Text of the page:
Harland Hand [1922-1998], inspired by the principles of fine art and rock formations in the High Sierra, designed this hillside garden with breathtaking views of San Francisco Bay.
Using concrete, curving lines and dramatic color combinations, Hand created an emotionally evocative space that houses an extraordinary plant collection.
Harland Hand "taught Gwen and me more about garden design in a few conversations than we learned cumulatively elsewhere in our lives."
The magnitude of debt and tenderness of feeling that both my wife and I have towards Harland is all out of scale when you consider that we only visited his garden a few times, and he only came our way twice (for a conference and for a talk he gave). We did meet at several rock garden meetings, and I was there for his inspirational workshop in North Carolina that Bobby Ward mentions in the essay he has on the NARGS website. I was a fan of Harland's from the start, and Gwen became an even bigger devotee.
Of course, at first it is the unparalleled artistry of his garden design: all of Harland's gardens that I have visited are so utterly attuned to their settings, quite different from one another, but all of them monumental in their conception and stunning in their execution. No other builder of rock gardens I know of had such a mastery of space and form and shape and texture. Harland was simply the best. I am a mediocre photographer, but all the pictures I've taken in his gardens are good: he created point and shoot beauty everywhere. Harland was master both of the vista and the vignette.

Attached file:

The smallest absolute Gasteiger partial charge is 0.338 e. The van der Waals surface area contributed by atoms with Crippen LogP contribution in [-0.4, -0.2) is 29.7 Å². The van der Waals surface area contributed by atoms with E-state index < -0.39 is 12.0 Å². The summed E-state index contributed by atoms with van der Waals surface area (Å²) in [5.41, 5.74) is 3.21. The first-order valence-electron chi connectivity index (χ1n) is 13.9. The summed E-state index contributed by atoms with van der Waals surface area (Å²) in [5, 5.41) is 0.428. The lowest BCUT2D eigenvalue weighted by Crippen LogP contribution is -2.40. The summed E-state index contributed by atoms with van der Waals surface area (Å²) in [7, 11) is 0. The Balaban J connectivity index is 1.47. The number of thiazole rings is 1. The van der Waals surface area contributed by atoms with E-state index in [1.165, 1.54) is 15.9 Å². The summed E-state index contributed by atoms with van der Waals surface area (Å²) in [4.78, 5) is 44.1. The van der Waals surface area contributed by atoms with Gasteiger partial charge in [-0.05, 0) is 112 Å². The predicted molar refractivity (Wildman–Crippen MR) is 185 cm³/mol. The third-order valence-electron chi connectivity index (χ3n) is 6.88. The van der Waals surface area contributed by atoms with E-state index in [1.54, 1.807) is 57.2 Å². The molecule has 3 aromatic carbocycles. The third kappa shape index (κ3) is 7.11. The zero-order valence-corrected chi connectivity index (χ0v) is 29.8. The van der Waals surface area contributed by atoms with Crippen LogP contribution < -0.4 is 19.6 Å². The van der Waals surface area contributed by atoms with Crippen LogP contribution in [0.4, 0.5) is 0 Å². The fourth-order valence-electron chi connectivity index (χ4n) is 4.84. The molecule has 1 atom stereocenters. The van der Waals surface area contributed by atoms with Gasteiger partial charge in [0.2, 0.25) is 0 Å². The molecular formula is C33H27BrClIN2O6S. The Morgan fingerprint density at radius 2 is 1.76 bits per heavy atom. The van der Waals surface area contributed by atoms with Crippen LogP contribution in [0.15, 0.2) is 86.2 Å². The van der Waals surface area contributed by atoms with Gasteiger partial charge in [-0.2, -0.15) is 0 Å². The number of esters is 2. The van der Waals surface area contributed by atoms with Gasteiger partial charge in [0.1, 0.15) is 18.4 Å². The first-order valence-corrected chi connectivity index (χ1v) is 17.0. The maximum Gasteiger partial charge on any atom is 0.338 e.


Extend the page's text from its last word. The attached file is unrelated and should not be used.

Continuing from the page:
That would in itself be enough laurels for any one life, but when I came to know him and spend some time with him I realized that there were many Harlands, many more than I would ever know: he was surely one of the greatest teachers ever. He taught Gwen and me more about garden design in a few conversations than we learned cumulatively elsewhere in our lives. Of course, Gwen deserves credit for the marvelous gardens she has created, but I know that they would have been far less bold and far less magnificent without the sessions with Harland waving his arms in our back yard.
What all of us lucky enough to have gotten to know him miss the most, of course, is Harland's authenticity: he lived life with an intensity, with honesty and wit much as he gardened. There was not a phony bone in the man: his every utterance rang true, straight from the heart, straight from the brain, straight to the point. Oh, how I miss him!
Panayoti Kelaidis, Curator of Plant Collections at the Denver Botanic Gardens, was the designer of its Rock Alpine Garden, one of the best collections of alpine plants in North America. An internationally known plantsman and recipient of many awards including the 2003 Award of Excellence from National Garden Clubs, Inc., Panayoti travels extensively to study and collect plants, lectures worldwide on rock garden plants, and is the author of numerous books and articles.